“Without a doubt technology,” he said.
What does he think the biggest change going forward will be?
“Technology,” Anderson said.
As obvious and redundant to some as that could seem, some community financial institutions are scared to make the change and adapt. Or, don’t know where to start.
A good place to start, is to think about what you look for as a consumer. Where does your customer begin their engagement with you? Online of course! Amazon has changed the consumer’s expectations almost overnight. Your customer doesn’t understand why they have two different logins for mobile banking and online banking, and they certainly don’t understand why the two aren’t integrated. Your customer doesn’t understand why opening an account in the branch takes 45 minutes, but they could apply online in under 10 minutes at a different institution if they wanted to.
Keeping up with expectations is a big factor to remaining successful.
“If you don’t keep up with technology it’ll put you out of business,” Anderson said.
Find Out What Works and Do It Some More
As different as technology and society is today from 1981, many things are also still the same. We still tune in to watch celebrities perform, we still head down to the movie theater and pay (an inflated) dollar amount to watch our favorite films, and the royal family still has our hearts.
The constant in KodaBank’s success has been customer service.
“Technology is obviously an issue and you’ve got to stay somewhat abreast to it,” Anderson said. “But, (what’s important is) customer service. You’ve got to get your work done. You’ve got to put enough time in to stay on top of things and it’s not that hard. It sounds crazy and I think about this in every business you have to be able to look ahead and you have to be able to anticipate. Anticipation is key, and you have to take care of the customers. Once you lose that reputation, good luck getting it back.”
While the importance of technology is growing day-by-day, customer service sets community financial institutions apart. Anderson harps on cutting the time between receiving issues and solving it.
“Service sets us apart,” Anderson said. “I know that’s an easy one-word answer, but it is what it is. If someone has a question, I don’t want it to be a two-week, three-week, four-week process (to resolve). Hopefully they will get an answer back within a day and sooner if possible. Customer service is key.”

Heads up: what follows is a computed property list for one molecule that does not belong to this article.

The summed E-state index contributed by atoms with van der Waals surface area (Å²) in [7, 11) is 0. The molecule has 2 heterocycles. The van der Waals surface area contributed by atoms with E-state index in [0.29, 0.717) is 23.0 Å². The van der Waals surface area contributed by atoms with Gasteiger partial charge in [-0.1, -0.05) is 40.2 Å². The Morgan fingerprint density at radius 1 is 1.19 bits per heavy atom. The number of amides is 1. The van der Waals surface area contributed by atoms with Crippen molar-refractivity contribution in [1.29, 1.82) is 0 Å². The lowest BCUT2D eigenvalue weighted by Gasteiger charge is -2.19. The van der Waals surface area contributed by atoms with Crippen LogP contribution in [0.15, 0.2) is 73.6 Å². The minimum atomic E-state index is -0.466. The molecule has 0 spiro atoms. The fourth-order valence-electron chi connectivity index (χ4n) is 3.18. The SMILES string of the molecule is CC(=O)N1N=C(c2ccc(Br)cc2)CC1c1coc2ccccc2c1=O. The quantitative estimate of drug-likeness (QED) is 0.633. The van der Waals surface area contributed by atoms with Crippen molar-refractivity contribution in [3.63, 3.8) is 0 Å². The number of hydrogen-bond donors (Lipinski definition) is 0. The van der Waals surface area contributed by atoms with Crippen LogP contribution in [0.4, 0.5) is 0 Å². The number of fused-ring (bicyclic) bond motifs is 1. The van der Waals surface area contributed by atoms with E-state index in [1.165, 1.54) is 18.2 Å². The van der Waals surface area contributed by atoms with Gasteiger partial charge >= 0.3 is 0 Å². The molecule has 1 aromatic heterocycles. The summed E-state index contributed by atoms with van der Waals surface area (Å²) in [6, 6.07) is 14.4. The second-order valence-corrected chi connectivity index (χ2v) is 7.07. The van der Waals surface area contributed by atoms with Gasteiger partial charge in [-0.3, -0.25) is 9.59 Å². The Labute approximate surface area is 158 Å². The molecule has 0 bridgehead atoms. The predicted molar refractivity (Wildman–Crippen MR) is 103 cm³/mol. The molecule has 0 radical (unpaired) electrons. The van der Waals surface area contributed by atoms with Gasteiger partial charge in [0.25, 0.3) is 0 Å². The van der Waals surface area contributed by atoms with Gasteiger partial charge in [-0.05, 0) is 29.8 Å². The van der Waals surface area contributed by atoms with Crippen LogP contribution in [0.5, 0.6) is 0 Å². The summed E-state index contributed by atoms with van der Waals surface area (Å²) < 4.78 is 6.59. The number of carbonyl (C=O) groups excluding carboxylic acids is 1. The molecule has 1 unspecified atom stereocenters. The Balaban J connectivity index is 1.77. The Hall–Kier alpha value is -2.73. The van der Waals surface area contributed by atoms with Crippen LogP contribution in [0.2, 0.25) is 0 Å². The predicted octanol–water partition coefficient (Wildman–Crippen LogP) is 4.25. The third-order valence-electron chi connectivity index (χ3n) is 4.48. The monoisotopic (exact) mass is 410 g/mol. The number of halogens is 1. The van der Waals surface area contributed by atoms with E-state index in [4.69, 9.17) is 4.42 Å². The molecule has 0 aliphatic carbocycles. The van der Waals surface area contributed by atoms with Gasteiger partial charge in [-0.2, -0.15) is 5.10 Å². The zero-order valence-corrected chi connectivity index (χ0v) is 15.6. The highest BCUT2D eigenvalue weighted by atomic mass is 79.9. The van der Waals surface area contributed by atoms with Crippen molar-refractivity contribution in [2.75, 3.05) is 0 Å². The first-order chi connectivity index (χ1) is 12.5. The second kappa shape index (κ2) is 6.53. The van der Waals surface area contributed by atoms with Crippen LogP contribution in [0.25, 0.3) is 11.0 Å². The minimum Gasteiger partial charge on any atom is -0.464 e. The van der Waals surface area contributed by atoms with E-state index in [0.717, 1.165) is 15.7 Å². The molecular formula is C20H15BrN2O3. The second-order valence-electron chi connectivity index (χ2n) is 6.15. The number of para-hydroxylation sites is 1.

With the need-it-now phenomenon sweeping society, the “Universal Banker” concept has emerged. How do community financial institutions continue to keep the customer service bar high? How do you find an employee who can do it all?
As is true with many small institutions, employees are called to wear many hats and have been for decades. So, to Anderson, the universal banker idea is not a new one.
“When I think about that, I consider myself a universal banker because the bottom line is, I could make up the C.D. or open up an account,” Anderson said. “I almost consider some of these small-town bankers who have been here for so long, a universal banker. Whereas you get into big banks, they don’t know other processes than in the department of where they are at.”
When choosing a technology vendor, customer service remains a constant as well. Just as good customer service is important for his staff to exercise, every vendor KodaBank works with needs to uphold those same values.
“More than anything it’s for my employees to be able to call (the vendor) up so they can help them,” Anderson said. “So yes, I will give technology its due, but customer service is key. So I will pay more to have good customer service.”
It’s 2018. You verbally tell your television screen to turn on and up pops YouTube with the “Video Killed the Radio Star” music video streaming.
Maybe you open Hulu and click play on Indiana Jones: Raiders of the Lost Ark.
Perhaps you saw the most recent Prince Harry and Meghan Markle pregnancy update on Instagram.
If you are Pete Anderson, you continue to lay a foundation for your lifelong bank. In order to grow your institution into the future past your retirement, there is no time like the present to think about where your institution is at and where it’s headed.
Do you have the correct talent filling the necessary positions? Do you have the best technology to lift your institution to the next level in order to remain consistent with your customers and members expectations? Are you maintaining a customer service level to retain your current customers but also to open up new accounts?
“(You ask yourself), what do you think is best going to prepare (the bank) for the next 20 years?” Anderson said. “It’s up to me to get the best deal I can. I’m not doing it for me.”